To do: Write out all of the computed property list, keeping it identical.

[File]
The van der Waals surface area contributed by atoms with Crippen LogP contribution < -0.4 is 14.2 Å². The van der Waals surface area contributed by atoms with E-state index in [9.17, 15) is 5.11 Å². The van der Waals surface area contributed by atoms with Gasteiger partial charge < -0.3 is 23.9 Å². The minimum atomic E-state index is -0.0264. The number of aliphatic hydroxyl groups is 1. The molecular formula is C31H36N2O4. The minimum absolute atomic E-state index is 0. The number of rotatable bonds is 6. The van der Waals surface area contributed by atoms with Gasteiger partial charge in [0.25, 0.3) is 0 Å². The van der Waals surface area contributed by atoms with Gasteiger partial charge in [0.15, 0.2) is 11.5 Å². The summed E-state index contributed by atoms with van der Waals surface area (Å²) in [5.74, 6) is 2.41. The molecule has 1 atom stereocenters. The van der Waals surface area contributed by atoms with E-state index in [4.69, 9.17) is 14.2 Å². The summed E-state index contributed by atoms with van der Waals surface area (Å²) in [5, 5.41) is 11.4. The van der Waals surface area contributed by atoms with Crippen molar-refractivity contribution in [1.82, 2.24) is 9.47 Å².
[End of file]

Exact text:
The van der Waals surface area contributed by atoms with Crippen LogP contribution < -0.4 is 14.2 Å². The van der Waals surface area contributed by atoms with E-state index in [9.17, 15) is 5.11 Å². The van der Waals surface area contributed by atoms with Gasteiger partial charge < -0.3 is 23.9 Å². The minimum atomic E-state index is -0.0264. The number of aliphatic hydroxyl groups is 1. The molecular formula is C31H36N2O4. The minimum absolute atomic E-state index is 0. The number of rotatable bonds is 6. The van der Waals surface area contributed by atoms with Gasteiger partial charge in [0.25, 0.3) is 0 Å². The van der Waals surface area contributed by atoms with Gasteiger partial charge in [0.15, 0.2) is 11.5 Å². The summed E-state index contributed by atoms with van der Waals surface area (Å²) in [5.74, 6) is 2.41. The molecule has 1 atom stereocenters. The van der Waals surface area contributed by atoms with E-state index in [4.69, 9.17) is 14.2 Å². The summed E-state index contributed by atoms with van der Waals surface area (Å²) in [5, 5.41) is 11.4. The van der Waals surface area contributed by atoms with Crippen molar-refractivity contribution in [1.82, 2.24) is 9.47 Å².